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Can Hard Water Cause Urinary Crystals in Cats? Vet Approved Facts & Advice

Written by: Kathryn Copeland

Last Updated on January 18, 2024 by Catster Editorial Team

filling a carafe with water

Can Hard Water Cause Urinary Crystals in Cats? Vet Approved Facts & Advice

VET APPROVED

Dr. Lauren Demos (DVM) Photo

REVIEWED & FACT-CHECKED BY

Dr. Lauren Demos (DVM)

Veterinarian

The information is current and up-to-date in accordance with the latest veterinarian research.

Learn more »

Keeping your pet safe and in good health is an essential part of taking care of a cat. Unfortunately, there are times when your pet might become ill regardless of your best efforts.

The chance of your cat dealing with conditions like urinary crystals typically depends on factors like their age, breed, and diet, but can hard water cause crystals in the bladder?

One 2016 data release did discover a potential association between hard water and urinary crystals in cats1. However, there is no targeted, scientific data to back up these claims.

Here’s information about hard water and urinary crystals and whether you should be worried about your cat’s bladder.

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The Study

On April 7, 2016, pet insurance company Trupanion released a report that examined the link between hard water and urinary crystals in pets2. It used data from the Environmental Protection Agency that enabled the researchers to compare U.S. cities with hard water to the claims put through Trupanion for pets with urinary problems.

cat drinking from faucet
Image By: Sample Stars, Shutterstock

Statistics

It was found that studied cats were 40% more likely to experience urinary problems than studied dogs. Additionally, male cats were 1.5 times more likely to encounter urinary problems than female cats.

The highest claimed urinary conditions among cats were:

  • Urinary tract infections
  • Cystitis
  • Urinary obstruction
  • Crystalluria

Hard Water

It was also discovered that U.S. cities with “extremely hard water” had a much higher rate of urinary health claims, with an emphasis on crystalluria, which are the crystals found in cat’s urine3. The male cats in these cities were found more likely to have urinary conditions than those in cities with “slightly hard,” “hard,” or “very hard” water.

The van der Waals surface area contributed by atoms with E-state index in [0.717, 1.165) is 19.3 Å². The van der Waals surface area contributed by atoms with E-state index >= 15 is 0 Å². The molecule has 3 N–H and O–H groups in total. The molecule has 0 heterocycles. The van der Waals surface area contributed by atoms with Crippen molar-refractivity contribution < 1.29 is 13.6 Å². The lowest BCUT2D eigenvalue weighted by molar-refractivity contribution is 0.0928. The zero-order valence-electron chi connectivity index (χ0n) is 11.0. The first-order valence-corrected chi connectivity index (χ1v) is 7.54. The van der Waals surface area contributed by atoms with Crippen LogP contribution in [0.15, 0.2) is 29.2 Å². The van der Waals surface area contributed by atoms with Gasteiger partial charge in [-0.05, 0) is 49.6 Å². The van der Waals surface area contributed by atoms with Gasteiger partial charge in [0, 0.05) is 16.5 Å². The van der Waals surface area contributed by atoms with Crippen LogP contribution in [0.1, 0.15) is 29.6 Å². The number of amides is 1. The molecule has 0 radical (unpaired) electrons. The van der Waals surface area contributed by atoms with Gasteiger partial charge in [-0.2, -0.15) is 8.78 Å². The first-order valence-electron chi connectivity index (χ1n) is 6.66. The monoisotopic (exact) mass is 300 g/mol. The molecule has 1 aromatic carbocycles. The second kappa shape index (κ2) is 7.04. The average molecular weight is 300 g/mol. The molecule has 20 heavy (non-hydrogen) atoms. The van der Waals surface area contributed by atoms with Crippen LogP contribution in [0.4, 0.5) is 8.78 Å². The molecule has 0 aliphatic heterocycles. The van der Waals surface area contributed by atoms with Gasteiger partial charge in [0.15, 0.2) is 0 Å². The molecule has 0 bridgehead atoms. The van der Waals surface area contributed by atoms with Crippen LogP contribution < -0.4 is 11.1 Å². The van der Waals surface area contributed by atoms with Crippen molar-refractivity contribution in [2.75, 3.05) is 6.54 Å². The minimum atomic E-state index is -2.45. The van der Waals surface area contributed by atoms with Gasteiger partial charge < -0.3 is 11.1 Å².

Trupanion used the example of Florida, which it classified as having “extremely hard water.” It encountered 10 times the number of claims in Florida than in the other states. The other cities listed as having “extremely hard water” were Chicago, Detroit, Cincinnati, Miami, and Minneapolis.

However, the statistics and information from this report are now over 7 years old. If you want to determine if you live in an area with hard water, check your region’s water-quality report.

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What Exactly Are Urinary Crystals?

Urine contains solid waste particles, which turn into more solid particles like crystals when the concentration of waste products is high enough. These crystals get bigger and may eventually become stones, which may continue to increase in size if not treated.

Bladder stones can lead to urinary tract infections or a urinary tract blockage, which needs immediate medical intervention!

Causes

It’s not entirely known what typically causes urine crystals, but the following are considered the potential contributing factors:

  • Breed
  • Sex
  • Age
  • Diet
  • Certain health conditions